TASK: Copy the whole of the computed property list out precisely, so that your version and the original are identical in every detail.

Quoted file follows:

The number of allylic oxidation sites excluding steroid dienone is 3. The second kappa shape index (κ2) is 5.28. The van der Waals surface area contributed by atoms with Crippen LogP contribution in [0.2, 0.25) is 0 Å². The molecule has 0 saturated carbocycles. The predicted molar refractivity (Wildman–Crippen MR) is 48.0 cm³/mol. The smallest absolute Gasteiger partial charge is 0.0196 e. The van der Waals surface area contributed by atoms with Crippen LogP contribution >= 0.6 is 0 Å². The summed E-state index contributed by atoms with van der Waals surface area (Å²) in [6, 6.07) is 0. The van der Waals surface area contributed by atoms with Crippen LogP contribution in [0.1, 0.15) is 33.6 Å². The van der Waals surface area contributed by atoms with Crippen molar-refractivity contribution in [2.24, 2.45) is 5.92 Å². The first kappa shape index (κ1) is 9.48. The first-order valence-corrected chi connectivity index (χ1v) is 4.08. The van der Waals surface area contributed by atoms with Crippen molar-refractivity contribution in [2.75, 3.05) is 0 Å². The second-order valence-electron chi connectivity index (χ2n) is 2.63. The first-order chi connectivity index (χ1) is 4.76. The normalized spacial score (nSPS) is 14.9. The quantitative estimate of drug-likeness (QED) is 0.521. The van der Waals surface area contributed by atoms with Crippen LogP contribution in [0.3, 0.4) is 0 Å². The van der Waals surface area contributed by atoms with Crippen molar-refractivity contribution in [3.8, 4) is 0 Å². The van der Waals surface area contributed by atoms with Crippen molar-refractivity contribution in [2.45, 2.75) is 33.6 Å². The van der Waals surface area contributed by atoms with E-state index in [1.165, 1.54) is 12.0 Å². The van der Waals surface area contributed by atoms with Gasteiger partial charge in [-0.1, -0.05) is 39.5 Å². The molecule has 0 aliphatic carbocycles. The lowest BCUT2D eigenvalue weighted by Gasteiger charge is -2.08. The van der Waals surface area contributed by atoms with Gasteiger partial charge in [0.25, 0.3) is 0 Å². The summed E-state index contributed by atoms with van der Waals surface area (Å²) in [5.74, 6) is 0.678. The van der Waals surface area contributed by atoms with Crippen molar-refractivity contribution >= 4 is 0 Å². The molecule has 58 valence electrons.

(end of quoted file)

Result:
The number of allylic oxidation sites excluding steroid dienone is 3. The second kappa shape index (κ2) is 5.28. The van der Waals surface area contributed by atoms with Crippen LogP contribution in [0.2, 0.25) is 0 Å². The molecule has 0 saturated carbocycles. The predicted molar refractivity (Wildman–Crippen MR) is 48.0 cm³/mol. The smallest absolute Gasteiger partial charge is 0.0196 e. The van der Waals surface area contributed by atoms with Crippen LogP contribution >= 0.6 is 0 Å². The summed E-state index contributed by atoms with van der Waals surface area (Å²) in [6, 6.07) is 0. The van der Waals surface area contributed by atoms with Crippen LogP contribution in [0.1, 0.15) is 33.6 Å². The van der Waals surface area contributed by atoms with Crippen molar-refractivity contribution in [2.24, 2.45) is 5.92 Å². The first kappa shape index (κ1) is 9.48. The first-order valence-corrected chi connectivity index (χ1v) is 4.08. The van der Waals surface area contributed by atoms with Crippen molar-refractivity contribution in [2.75, 3.05) is 0 Å². The second-order valence-electron chi connectivity index (χ2n) is 2.63. The first-order chi connectivity index (χ1) is 4.76. The normalized spacial score (nSPS) is 14.9. The quantitative estimate of drug-likeness (QED) is 0.521. The van der Waals surface area contributed by atoms with Crippen LogP contribution in [0.3, 0.4) is 0 Å². The van der Waals surface area contributed by atoms with Crippen molar-refractivity contribution in [3.8, 4) is 0 Å². The van der Waals surface area contributed by atoms with Crippen molar-refractivity contribution in [2.45, 2.75) is 33.6 Å². The van der Waals surface area contributed by atoms with E-state index in [1.165, 1.54) is 12.0 Å². The van der Waals surface area contributed by atoms with Gasteiger partial charge in [-0.1, -0.05) is 39.5 Å². The molecule has 0 aliphatic carbocycles. The lowest BCUT2D eigenvalue weighted by Gasteiger charge is -2.08. The van der Waals surface area contributed by atoms with Gasteiger partial charge in [0.25, 0.3) is 0 Å². The summed E-state index contributed by atoms with van der Waals surface area (Å²) in [5.74, 6) is 0.678. The van der Waals surface area contributed by atoms with Crippen molar-refractivity contribution >= 4 is 0 Å². The molecule has 58 valence electrons.